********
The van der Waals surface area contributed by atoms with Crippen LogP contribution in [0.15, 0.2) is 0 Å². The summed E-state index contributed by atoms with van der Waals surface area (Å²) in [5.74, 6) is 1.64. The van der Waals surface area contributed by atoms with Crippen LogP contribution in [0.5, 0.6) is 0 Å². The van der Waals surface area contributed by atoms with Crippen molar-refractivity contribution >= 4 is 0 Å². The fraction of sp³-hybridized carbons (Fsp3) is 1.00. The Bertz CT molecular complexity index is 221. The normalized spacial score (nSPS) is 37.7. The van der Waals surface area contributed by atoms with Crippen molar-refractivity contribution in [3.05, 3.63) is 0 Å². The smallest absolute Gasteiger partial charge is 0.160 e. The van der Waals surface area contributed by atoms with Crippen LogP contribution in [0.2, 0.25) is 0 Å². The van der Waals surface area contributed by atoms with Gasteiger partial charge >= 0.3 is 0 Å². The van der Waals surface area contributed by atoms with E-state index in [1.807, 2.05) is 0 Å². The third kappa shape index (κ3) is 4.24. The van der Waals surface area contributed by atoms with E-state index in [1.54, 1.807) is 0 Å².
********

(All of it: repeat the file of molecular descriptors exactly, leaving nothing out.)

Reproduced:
The van der Waals surface area contributed by atoms with Crippen LogP contribution in [0.15, 0.2) is 0 Å². The summed E-state index contributed by atoms with van der Waals surface area (Å²) in [5.74, 6) is 1.64. The van der Waals surface area contributed by atoms with Crippen LogP contribution in [0.5, 0.6) is 0 Å². The van der Waals surface area contributed by atoms with Crippen molar-refractivity contribution >= 4 is 0 Å². The fraction of sp³-hybridized carbons (Fsp3) is 1.00. The Bertz CT molecular complexity index is 221. The normalized spacial score (nSPS) is 37.7. The van der Waals surface area contributed by atoms with Crippen molar-refractivity contribution in [3.05, 3.63) is 0 Å². The smallest absolute Gasteiger partial charge is 0.160 e. The van der Waals surface area contributed by atoms with Crippen LogP contribution in [0.2, 0.25) is 0 Å². The van der Waals surface area contributed by atoms with Gasteiger partial charge >= 0.3 is 0 Å². The van der Waals surface area contributed by atoms with E-state index in [1.807, 2.05) is 0 Å². The third kappa shape index (κ3) is 4.24. The van der Waals surface area contributed by atoms with E-state index in [1.54, 1.807) is 0 Å².